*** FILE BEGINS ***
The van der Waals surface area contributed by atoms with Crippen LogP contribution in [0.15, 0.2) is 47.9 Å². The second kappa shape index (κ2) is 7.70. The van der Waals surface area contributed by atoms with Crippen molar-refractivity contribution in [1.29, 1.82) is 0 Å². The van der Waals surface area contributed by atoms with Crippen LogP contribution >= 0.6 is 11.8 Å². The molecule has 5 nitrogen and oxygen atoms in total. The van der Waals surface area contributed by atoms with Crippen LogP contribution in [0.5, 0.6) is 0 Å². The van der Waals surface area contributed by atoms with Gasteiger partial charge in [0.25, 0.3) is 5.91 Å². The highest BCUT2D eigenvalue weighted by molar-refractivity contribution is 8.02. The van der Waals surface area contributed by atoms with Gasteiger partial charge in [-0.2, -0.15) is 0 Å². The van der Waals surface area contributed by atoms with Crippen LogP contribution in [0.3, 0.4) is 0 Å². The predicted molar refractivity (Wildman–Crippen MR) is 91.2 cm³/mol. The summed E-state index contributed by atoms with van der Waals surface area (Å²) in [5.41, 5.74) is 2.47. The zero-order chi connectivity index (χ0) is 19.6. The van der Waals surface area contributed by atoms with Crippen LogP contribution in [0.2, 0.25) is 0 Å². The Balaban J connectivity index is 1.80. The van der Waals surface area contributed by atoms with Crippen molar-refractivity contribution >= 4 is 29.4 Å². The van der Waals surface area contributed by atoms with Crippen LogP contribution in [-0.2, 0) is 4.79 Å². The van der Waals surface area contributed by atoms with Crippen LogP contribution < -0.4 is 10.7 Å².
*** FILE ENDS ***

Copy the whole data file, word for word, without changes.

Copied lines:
The van der Waals surface area contributed by atoms with Crippen LogP contribution in [0.15, 0.2) is 47.9 Å². The second kappa shape index (κ2) is 7.70. The van der Waals surface area contributed by atoms with Crippen molar-refractivity contribution in [1.29, 1.82) is 0 Å². The van der Waals surface area contributed by atoms with Crippen LogP contribution >= 0.6 is 11.8 Å². The molecule has 5 nitrogen and oxygen atoms in total. The van der Waals surface area contributed by atoms with Crippen LogP contribution in [0.5, 0.6) is 0 Å². The van der Waals surface area contributed by atoms with Gasteiger partial charge in [0.25, 0.3) is 5.91 Å². The highest BCUT2D eigenvalue weighted by molar-refractivity contribution is 8.02. The van der Waals surface area contributed by atoms with Gasteiger partial charge in [-0.2, -0.15) is 0 Å². The van der Waals surface area contributed by atoms with Crippen LogP contribution in [0.3, 0.4) is 0 Å². The predicted molar refractivity (Wildman–Crippen MR) is 91.2 cm³/mol. The summed E-state index contributed by atoms with van der Waals surface area (Å²) in [5.41, 5.74) is 2.47. The zero-order chi connectivity index (χ0) is 19.6. The van der Waals surface area contributed by atoms with Crippen LogP contribution in [0.2, 0.25) is 0 Å². The Balaban J connectivity index is 1.80. The van der Waals surface area contributed by atoms with Crippen molar-refractivity contribution >= 4 is 29.4 Å². The van der Waals surface area contributed by atoms with Crippen LogP contribution in [-0.2, 0) is 4.79 Å². The van der Waals surface area contributed by atoms with Crippen LogP contribution < -0.4 is 10.7 Å².